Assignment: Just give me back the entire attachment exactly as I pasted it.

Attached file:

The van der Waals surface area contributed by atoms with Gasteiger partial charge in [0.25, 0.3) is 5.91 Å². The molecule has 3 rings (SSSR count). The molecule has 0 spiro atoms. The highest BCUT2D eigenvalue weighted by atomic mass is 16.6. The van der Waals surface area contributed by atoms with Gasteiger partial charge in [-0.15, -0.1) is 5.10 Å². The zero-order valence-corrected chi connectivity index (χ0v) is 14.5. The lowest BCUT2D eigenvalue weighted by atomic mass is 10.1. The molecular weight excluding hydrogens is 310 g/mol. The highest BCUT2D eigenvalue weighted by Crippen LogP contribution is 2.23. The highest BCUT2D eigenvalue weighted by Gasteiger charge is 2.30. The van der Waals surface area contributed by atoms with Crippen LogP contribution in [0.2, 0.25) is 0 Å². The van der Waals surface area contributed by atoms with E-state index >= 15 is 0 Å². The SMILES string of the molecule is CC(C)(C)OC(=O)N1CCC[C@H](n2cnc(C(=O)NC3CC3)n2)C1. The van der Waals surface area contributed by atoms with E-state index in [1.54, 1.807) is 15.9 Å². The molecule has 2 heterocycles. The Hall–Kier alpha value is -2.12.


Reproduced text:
The van der Waals surface area contributed by atoms with Gasteiger partial charge in [0.25, 0.3) is 5.91 Å². The molecule has 3 rings (SSSR count). The molecule has 0 spiro atoms. The highest BCUT2D eigenvalue weighted by atomic mass is 16.6. The van der Waals surface area contributed by atoms with Gasteiger partial charge in [-0.15, -0.1) is 5.10 Å². The zero-order valence-corrected chi connectivity index (χ0v) is 14.5. The lowest BCUT2D eigenvalue weighted by atomic mass is 10.1. The molecular weight excluding hydrogens is 310 g/mol. The highest BCUT2D eigenvalue weighted by Crippen LogP contribution is 2.23. The highest BCUT2D eigenvalue weighted by Gasteiger charge is 2.30. The van der Waals surface area contributed by atoms with Crippen LogP contribution in [0.2, 0.25) is 0 Å². The van der Waals surface area contributed by atoms with E-state index >= 15 is 0 Å². The SMILES string of the molecule is CC(C)(C)OC(=O)N1CCC[C@H](n2cnc(C(=O)NC3CC3)n2)C1. The van der Waals surface area contributed by atoms with E-state index in [1.54, 1.807) is 15.9 Å². The molecule has 2 heterocycles. The Hall–Kier alpha value is -2.12.